"In 2013-14, we saw a 54 per cent increase in new attenders to see our chamber orchestra, Manchester Camerata, compared to the previous season. We have a restless ambition to redefine what an orchestra can do. We’re constantly challenging how we engage with audiences – so if that means we perform in a grand concert hall one day, and a car park the next, so be it.
Like any big city, there’s a real wealth of performance spaces in Manchester – clubs and bars, chapels and cathedrals, impressive concert halls and everything in between. We’ve found that by performing in venues like Gorilla Bar or the Royal Exchange Theatre, we’re cultivating a new audience for our work – taking the music to them, rather than expecting them to come to us.
In April, we were the first professional orchestra to perform at Manchester’s Albert Hall – a forgotten Wesleyan chapel resurrected by the man behind the Trof venue empire, Joel Wilkinson. And, of course, venues like this attract a huge clubbing audience, who are enjoying music and listening to amazing artists from different genres, so it’s a natural place for us to be. That’s an audience we want to test out and engage. We’ve had to adapt how we work and learn from how Trof produce their events to create the right type of programme and environment to cultivate those audiences. In the end, our concert in April attracted 25 per cent new attenders.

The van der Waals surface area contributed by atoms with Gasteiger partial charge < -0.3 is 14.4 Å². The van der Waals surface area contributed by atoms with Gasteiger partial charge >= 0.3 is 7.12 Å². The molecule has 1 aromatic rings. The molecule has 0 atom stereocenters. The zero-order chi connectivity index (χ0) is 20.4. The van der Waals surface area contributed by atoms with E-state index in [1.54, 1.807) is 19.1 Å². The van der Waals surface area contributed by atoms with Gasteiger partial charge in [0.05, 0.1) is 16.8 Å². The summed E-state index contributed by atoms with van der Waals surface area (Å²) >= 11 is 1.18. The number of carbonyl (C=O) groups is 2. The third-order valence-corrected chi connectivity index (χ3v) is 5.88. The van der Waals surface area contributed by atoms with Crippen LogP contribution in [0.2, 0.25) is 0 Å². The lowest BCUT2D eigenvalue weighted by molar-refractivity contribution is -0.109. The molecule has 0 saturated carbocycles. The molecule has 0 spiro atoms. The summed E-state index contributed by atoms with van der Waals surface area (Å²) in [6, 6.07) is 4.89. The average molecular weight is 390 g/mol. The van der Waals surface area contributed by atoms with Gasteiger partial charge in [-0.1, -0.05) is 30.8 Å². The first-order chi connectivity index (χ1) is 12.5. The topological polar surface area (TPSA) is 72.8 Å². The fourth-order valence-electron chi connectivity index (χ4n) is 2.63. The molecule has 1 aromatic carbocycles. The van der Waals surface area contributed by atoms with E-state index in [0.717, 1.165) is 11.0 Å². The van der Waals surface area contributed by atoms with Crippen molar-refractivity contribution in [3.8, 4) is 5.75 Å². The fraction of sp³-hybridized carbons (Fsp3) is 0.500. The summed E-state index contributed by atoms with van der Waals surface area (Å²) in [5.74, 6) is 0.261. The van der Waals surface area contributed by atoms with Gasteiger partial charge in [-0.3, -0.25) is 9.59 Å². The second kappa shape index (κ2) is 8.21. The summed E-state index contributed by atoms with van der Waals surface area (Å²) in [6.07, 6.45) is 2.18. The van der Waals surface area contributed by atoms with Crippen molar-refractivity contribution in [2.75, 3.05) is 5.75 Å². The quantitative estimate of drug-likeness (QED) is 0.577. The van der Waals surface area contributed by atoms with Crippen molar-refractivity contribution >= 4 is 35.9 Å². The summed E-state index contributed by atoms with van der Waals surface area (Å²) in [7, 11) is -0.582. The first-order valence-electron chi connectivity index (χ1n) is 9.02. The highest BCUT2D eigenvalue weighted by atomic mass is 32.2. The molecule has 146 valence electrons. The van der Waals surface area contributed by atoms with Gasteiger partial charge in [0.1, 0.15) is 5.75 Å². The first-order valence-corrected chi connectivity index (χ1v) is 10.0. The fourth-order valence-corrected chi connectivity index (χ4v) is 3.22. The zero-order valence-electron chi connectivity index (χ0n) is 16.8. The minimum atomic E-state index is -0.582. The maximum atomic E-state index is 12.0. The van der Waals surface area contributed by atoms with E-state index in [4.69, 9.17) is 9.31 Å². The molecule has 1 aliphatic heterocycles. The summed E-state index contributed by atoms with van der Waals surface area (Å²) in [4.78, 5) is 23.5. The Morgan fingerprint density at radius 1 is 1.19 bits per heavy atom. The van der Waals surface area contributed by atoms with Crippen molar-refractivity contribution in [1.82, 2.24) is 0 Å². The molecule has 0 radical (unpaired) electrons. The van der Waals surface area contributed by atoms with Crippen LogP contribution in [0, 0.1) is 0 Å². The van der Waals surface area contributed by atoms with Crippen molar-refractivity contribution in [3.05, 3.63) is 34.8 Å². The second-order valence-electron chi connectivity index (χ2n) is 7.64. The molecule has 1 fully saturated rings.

November sees us perform at Gorilla Bar for an electic programme ranging from Bach to Lady Gaga. We’ll be joined by the amazingly talented Martynas Levickis, the man who is single-handedly reinventing the accordion.
I’m always hungry to find the next venue or the next opportunity to engage with audiences, old and new. You can’t stand still in this industry and there’s too much opportunity out there not to chase it."
Read the full article in The Independent here